Mental – A History Of The Madhouse Review: Crazy Times

May 17, 2010 by  
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Perhaps the most iconic of the representations of mental illness is the asylum – long regarded as prisons for the mentally disabled. Mental: A History Of The Madhouse is a documentary which explores how patients were treated in these institutes and the medical and social reforms which eventually led to their closure. It makes for moving and occasionally harrowing viewing with interviews with former patients and doctors alike

The main focus is High Royds in Yorkshire, one of Britain’s most famous institutions, which closed its doors in 2003. It’s exactly the kind of place that you’d envisage if you were to think of any Victorian horror novel – scenes from Dracula could easily have been set there and it’s a perfect staging ground for readings of Edgar Allen Poe, with long, endless corridors and a style of architecture that makes it loom over the surrounding countryside like a haunted castle.

It housed 2500 patients in its heyday, with 30 beds to a dorm and conditions which would make anyone baulk at its inhumanity. It functioned very much as a prison and patients were dumped there by the community for the slightest infraction. In fact, very common ailments which would be easy to treat these days would be reason to be locked up – everything from agoraphobia to claustrophobia and panic attacks.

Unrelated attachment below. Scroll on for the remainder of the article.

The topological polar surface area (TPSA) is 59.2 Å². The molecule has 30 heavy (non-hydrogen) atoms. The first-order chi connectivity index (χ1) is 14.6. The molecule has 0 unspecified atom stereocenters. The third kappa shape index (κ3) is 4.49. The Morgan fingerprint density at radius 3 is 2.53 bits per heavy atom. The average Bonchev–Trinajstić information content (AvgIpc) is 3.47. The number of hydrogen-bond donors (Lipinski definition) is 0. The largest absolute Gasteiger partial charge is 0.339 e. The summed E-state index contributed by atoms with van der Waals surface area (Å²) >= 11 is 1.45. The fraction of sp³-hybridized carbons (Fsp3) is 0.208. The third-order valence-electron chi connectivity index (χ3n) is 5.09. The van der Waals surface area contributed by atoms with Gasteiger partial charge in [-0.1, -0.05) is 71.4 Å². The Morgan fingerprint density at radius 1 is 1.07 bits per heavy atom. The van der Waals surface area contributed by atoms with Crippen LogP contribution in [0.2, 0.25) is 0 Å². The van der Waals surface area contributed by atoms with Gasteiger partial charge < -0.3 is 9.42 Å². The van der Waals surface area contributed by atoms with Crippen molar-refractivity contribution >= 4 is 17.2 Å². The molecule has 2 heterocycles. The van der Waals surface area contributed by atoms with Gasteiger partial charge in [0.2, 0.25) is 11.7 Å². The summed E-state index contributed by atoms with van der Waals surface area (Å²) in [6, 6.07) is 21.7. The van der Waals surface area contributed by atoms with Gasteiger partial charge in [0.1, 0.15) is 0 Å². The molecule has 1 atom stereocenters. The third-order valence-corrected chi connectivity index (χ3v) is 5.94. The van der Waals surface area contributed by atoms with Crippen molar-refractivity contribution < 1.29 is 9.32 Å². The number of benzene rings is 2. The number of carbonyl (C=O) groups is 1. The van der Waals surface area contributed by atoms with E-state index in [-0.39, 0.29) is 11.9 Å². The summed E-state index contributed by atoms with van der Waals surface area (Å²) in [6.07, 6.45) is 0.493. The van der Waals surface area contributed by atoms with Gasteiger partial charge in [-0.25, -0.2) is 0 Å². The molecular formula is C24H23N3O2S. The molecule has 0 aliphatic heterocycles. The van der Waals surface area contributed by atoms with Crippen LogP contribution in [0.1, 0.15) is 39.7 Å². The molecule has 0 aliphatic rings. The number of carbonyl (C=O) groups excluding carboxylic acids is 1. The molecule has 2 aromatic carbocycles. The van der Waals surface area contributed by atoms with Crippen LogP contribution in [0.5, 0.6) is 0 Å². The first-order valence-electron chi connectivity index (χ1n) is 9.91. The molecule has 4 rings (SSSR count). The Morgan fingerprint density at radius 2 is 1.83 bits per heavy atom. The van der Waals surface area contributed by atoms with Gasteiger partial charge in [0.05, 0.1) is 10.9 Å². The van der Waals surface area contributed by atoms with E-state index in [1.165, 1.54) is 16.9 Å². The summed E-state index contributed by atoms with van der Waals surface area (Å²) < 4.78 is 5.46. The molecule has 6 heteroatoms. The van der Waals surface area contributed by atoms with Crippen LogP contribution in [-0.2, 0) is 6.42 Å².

Some of the treatments inflicted upon the patients there look like something out of a 1920s silent horror film – electroconvulsive treatments without anaesthetic, insulin coma treatment and frontal lobotomies – this was the era when the horror stories of brain science were actually true. And it wasn’t just treatments that were horrific – one former nurse recounts the habitual abuse of long-term patients, something chillingly called “thump therapy?.

But it’s not just about one institute; Mental also charts the shift away from physical treatment with introduction of psychiatric drugs and a widespread social shift in attitudes to mental health which started with the mental health act of 1959, which eventually led to the “Care In The Community? programme in the 80s.

It’s soberly narrated by Tamsin Grieg, but if anything it’s the interviews which really give the documentary its heart. An interview with a former patient who claims her life was a mess after she underwent radical surgery is particularly harrowing – the footage of electrodes being used to burn part of her brain is frankly stomach churning.

There’s a particularly mournful scene in which a retired former psychiatrist laments his decision to recommend 16 patients for lobotomy, which had no positive effects at all.

But for all the negative things said about asylums, there are some who believe that it actually offered exactly that, asylum – a place of sanctuary from the outside world. The same psychiatrist remarks that he doesn’t believe Care In The Community works because “the community doesn’t care?. It’s a dense and complicated question but at least one that can openly be asked these days instead of imprisoned behind ward doors.